From The Onion:
In the largest reported cohort to date, GC Nguyen et al (Inflamm Bowel Dis 2020; 26: 898-906) describe the ionization radiation exposure (IRE) in individuals (≥18 years) with inflammatory bowel disease (IBD).
Methods: N=72,933 with IBD,1994-2016. During 1st 5 yrs after diagnosis, IRE was estimated in a retrospective matched cohort in Ontario.
- IBD patients were exposed to nearly 6-fold IRE due to abdominal imaging compared to controls: 18.6 mSv vs 2.9 mSv
- Patients with CD had higher IRE than UC: 26 mSv vs 12 mSv (P<0.001). CD patients were more likely to have >50 mSv exposure (15.6% vs 6.2%) and >100 mSv 5.0% vs 2.1%
- Women were less likely to have high IRE compared to males
- Residents in the poorest neighborhoods were 27% more likely to have IRE >100 mSv. Socioeconomic status was an independent factor after accounting for comorbidities. The authors speculate that this could be related to increased use of emergency rooms where they may be more likely to receive a CT.
- The use of CT scan began to decline after 2007…likely explained by the rise of MRE studies.
While strict guidelines on IRE are lacking, the International Commission on Radiological Protection has suggested that occupational exposure (eg. nuclear workers) should be limited to <100 mSv over 5 years and not more than 50 mSv in a single year.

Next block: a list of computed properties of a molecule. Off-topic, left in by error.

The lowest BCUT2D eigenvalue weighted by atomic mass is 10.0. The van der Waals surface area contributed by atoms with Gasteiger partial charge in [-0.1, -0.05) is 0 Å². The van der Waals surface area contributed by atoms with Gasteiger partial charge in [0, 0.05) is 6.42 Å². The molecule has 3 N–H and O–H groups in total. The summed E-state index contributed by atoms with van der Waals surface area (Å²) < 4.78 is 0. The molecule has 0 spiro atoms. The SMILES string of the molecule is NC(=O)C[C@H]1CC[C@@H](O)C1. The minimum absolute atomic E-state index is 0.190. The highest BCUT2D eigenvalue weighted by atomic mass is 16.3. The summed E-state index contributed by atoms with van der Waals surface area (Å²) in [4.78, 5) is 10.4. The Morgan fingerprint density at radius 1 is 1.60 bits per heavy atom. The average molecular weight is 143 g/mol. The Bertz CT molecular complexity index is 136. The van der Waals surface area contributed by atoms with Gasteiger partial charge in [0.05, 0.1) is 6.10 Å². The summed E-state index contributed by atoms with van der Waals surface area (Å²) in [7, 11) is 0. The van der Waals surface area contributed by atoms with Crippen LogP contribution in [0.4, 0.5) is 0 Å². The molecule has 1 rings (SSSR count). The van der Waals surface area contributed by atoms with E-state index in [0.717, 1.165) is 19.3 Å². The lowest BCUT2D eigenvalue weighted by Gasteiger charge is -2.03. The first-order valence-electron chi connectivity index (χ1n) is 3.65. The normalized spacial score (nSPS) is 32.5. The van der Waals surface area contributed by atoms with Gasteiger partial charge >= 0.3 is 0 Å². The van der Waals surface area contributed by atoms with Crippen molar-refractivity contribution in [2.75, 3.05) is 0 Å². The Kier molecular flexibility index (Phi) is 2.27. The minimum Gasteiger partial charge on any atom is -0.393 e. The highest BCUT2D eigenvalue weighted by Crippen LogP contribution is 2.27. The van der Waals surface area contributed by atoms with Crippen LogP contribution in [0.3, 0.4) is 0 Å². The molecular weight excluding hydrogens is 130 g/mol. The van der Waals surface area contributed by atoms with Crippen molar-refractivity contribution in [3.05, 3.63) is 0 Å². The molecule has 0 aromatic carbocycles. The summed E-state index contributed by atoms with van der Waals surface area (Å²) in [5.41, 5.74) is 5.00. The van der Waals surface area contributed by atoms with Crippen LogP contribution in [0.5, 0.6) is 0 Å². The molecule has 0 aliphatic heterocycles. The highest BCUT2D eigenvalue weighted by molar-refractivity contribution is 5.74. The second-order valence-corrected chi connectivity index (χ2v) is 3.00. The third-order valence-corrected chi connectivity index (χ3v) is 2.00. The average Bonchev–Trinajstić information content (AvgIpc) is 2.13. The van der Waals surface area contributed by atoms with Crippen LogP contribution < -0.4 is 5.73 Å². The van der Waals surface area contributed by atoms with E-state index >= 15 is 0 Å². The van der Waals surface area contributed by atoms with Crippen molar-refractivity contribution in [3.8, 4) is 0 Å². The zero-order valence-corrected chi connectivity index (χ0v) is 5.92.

My take: We need to continue efforts to reduce IRE due to concerns about subsequent secondary malignancies. This likely means avoiding CT for non-emergencies and working with our ED colleagues to think carefully about lifetime IRE in IBD patients.
Related blog posts:
- Beyond the bombs; cancer risks of low-dose medical radiation
- HOW MUCH RADIATION FROM YOUR CT SCANNER? | GUTSANDGROWTH
- MORE IMAGING NEEDED? | GUTSANDGROWTH
- MAGNETIC RESONANCE ENTEROGRAPHY FOR CROHN’S DISEASE …
- -AJR 2001; 176: 289-96. Estimated risks of radiation-induced fatal cancer from pediatric CT
- -Br J Radiol 2012; 85: 523-28. Justification of CTs -some not needed
- -AJR 2010; 194: 868-73. Lower CT radiation doses in pediatric patients. ‘Image gently’
- -Arch Intern Med 2009; 169: 2078-86.
From LA Times: